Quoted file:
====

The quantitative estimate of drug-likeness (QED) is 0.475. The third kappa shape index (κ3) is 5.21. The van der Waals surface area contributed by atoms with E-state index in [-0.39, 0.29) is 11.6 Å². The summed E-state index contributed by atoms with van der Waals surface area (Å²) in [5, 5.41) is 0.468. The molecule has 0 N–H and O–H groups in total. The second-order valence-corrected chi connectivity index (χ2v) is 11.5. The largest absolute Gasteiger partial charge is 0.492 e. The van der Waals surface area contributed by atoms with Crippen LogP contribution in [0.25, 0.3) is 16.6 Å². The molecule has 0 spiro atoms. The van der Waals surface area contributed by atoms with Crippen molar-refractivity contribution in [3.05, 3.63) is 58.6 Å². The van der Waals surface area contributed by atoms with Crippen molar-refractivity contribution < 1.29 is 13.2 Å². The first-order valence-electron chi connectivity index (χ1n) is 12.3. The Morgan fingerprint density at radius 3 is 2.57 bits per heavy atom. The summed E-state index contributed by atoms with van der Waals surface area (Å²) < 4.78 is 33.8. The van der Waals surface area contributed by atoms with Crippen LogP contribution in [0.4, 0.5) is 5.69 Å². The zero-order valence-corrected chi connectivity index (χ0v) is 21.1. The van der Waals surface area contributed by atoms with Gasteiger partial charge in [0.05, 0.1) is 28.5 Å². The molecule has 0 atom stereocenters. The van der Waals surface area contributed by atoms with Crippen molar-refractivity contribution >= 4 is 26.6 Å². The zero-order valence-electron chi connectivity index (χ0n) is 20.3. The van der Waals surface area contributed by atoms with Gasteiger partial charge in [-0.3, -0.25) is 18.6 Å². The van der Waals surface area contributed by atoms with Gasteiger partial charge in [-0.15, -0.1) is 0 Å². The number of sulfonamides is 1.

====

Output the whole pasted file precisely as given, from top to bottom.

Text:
The quantitative estimate of drug-likeness (QED) is 0.475. The third kappa shape index (κ3) is 5.21. The van der Waals surface area contributed by atoms with E-state index in [-0.39, 0.29) is 11.6 Å². The summed E-state index contributed by atoms with van der Waals surface area (Å²) in [5, 5.41) is 0.468. The molecule has 0 N–H and O–H groups in total. The second-order valence-corrected chi connectivity index (χ2v) is 11.5. The largest absolute Gasteiger partial charge is 0.492 e. The van der Waals surface area contributed by atoms with Crippen LogP contribution in [0.25, 0.3) is 16.6 Å². The molecule has 0 spiro atoms. The van der Waals surface area contributed by atoms with Crippen molar-refractivity contribution in [3.05, 3.63) is 58.6 Å². The van der Waals surface area contributed by atoms with Crippen molar-refractivity contribution < 1.29 is 13.2 Å². The first-order valence-electron chi connectivity index (χ1n) is 12.3. The Morgan fingerprint density at radius 3 is 2.57 bits per heavy atom. The summed E-state index contributed by atoms with van der Waals surface area (Å²) < 4.78 is 33.8. The van der Waals surface area contributed by atoms with Crippen LogP contribution in [0.4, 0.5) is 5.69 Å². The zero-order valence-corrected chi connectivity index (χ0v) is 21.1. The van der Waals surface area contributed by atoms with Gasteiger partial charge in [0.05, 0.1) is 28.5 Å². The molecule has 0 atom stereocenters. The van der Waals surface area contributed by atoms with Crippen molar-refractivity contribution >= 4 is 26.6 Å². The zero-order valence-electron chi connectivity index (χ0n) is 20.3. The van der Waals surface area contributed by atoms with Gasteiger partial charge in [-0.3, -0.25) is 18.6 Å². The van der Waals surface area contributed by atoms with Gasteiger partial charge in [-0.15, -0.1) is 0 Å². The number of sulfonamides is 1.